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A boy discovers the nature of poetry in ‘Daniel Finds a Poem’

‘Daniel Finds a Poem’

By Micha Archer, Nancy Paulsen Books, $16.99, ages 5-8

The curious hero of this beautiful celebration of spring, “Daniel Finds a Poem,” could be a contemporary version of Peter, the boy in Ezra Jack Keats’s classic “The Snowy Day.” Just as Peter learned about the properties of snow in a wintry city landscape, Micha Archer’s wonder-full boy spends each page exploring an urban park, quizzing wildlife about the properties of poems.

“Daniel knows all the rocks, trees, and animals in the park,” reads the first page. And you can see his wisdom about the natural world in his exquisitely illustrated gaze: He looks reverently, with downcast eyes, at a dog, with wonder at a spider and a web, and goes eye to eye with a chipmunk. He asks each creature, “What is poetry?”

There is natural curiosity in his question, but also some urgency. When on Monday, Daniel reads the new sign posted at the park’s gate, “POETRY IN THE PARK SUNDAY AT 6 O’CLOCK” the clock starts ticking: Will he uncover the answer to his question by the time the poetry in the park begins? Each day his animal friends offer help, but each one seems to have a different answer. “Poetry is when crisp leaves crunch,” Squirrel tells him. “Poetry,” says Frog, “is a cool pool to dive into.” “I think poetry is sun-warmed sand,” Turtle says.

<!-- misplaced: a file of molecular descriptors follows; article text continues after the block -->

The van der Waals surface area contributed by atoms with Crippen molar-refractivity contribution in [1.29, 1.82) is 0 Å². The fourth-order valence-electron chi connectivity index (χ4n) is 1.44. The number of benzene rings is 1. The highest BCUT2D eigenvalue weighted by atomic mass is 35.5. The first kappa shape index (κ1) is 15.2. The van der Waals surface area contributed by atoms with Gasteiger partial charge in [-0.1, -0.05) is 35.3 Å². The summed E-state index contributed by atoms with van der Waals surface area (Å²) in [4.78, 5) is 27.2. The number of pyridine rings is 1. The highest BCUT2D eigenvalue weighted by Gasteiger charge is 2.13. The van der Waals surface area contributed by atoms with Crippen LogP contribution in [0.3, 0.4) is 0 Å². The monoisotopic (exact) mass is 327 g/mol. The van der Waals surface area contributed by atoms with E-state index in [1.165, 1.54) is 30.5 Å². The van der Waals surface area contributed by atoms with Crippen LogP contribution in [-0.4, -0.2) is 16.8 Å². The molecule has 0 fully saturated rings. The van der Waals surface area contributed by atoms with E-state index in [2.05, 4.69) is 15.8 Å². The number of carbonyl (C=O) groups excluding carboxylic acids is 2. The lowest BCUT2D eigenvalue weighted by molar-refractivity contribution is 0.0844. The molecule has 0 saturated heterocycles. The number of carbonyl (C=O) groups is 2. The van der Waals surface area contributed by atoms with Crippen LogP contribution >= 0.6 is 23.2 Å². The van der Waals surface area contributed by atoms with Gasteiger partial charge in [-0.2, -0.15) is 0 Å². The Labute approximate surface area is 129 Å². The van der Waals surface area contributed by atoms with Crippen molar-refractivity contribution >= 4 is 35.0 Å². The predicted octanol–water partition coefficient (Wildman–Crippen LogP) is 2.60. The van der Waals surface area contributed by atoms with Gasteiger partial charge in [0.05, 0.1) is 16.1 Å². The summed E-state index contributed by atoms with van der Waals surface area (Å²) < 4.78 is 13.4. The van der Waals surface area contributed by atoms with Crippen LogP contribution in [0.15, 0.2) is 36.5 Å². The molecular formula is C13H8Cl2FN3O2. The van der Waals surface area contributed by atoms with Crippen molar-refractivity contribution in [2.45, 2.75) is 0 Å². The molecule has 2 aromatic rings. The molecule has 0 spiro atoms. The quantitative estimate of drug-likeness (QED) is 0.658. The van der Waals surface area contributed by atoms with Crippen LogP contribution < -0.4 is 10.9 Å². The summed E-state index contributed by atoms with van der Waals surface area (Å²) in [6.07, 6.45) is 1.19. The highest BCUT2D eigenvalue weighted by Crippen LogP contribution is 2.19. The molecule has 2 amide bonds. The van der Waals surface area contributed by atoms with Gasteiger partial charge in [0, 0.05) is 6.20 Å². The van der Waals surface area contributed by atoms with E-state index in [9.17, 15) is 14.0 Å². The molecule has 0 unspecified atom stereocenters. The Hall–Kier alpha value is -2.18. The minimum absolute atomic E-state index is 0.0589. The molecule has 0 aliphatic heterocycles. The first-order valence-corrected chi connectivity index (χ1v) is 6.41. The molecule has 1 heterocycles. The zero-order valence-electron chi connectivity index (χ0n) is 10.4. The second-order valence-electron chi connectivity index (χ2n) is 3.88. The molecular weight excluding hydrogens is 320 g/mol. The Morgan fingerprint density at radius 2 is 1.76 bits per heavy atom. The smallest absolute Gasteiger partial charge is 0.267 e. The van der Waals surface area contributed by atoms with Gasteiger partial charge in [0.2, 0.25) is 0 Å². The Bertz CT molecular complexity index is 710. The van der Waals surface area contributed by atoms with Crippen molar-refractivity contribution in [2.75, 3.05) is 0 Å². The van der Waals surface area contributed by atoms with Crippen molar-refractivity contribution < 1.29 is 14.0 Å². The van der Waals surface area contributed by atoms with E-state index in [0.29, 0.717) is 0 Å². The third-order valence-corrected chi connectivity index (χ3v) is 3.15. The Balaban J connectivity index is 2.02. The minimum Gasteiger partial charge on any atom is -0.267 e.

The textures of the animals and their habitats — illustrated with feeling and precision in collage and oils — have all the specificity and beauty of a poem. So it’s no surprise when you reach the end of the book to find a lovely reveal. On Sunday morning Daniel wakes up and tells himself, “Today is ‘Poetry in the Park’ . . . and I have a poem!” Daniel has gathered up what he has learned and observed. The lines he recites in the park that evening make it all new.

Nicole Lamy can be reached at Follow her on Twitter @NicoleALamy.